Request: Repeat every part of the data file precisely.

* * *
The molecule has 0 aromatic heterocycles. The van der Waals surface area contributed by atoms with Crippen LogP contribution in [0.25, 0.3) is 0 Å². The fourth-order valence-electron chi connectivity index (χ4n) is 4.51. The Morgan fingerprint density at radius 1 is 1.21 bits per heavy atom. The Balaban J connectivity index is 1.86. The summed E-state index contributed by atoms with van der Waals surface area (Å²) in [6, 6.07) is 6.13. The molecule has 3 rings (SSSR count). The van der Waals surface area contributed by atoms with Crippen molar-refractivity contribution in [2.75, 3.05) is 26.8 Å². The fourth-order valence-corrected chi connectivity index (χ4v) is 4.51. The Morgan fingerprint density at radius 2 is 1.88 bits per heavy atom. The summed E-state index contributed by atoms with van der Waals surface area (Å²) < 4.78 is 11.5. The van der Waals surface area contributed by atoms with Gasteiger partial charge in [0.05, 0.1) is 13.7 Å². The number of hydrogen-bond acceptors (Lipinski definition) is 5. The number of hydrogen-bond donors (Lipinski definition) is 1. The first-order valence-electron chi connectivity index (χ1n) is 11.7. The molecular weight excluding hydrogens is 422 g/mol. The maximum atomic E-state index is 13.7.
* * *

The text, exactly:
The molecule has 0 aromatic heterocycles. The van der Waals surface area contributed by atoms with Crippen LogP contribution in [0.25, 0.3) is 0 Å². The fourth-order valence-electron chi connectivity index (χ4n) is 4.51. The Morgan fingerprint density at radius 1 is 1.21 bits per heavy atom. The Balaban J connectivity index is 1.86. The summed E-state index contributed by atoms with van der Waals surface area (Å²) in [6, 6.07) is 6.13. The molecule has 3 rings (SSSR count). The van der Waals surface area contributed by atoms with Crippen molar-refractivity contribution in [2.75, 3.05) is 26.8 Å². The fourth-order valence-corrected chi connectivity index (χ4v) is 4.51. The Morgan fingerprint density at radius 2 is 1.88 bits per heavy atom. The summed E-state index contributed by atoms with van der Waals surface area (Å²) < 4.78 is 11.5. The van der Waals surface area contributed by atoms with Gasteiger partial charge in [0.05, 0.1) is 13.7 Å². The number of hydrogen-bond acceptors (Lipinski definition) is 5. The number of hydrogen-bond donors (Lipinski definition) is 1. The first-order valence-electron chi connectivity index (χ1n) is 11.7. The molecular weight excluding hydrogens is 422 g/mol. The maximum atomic E-state index is 13.7.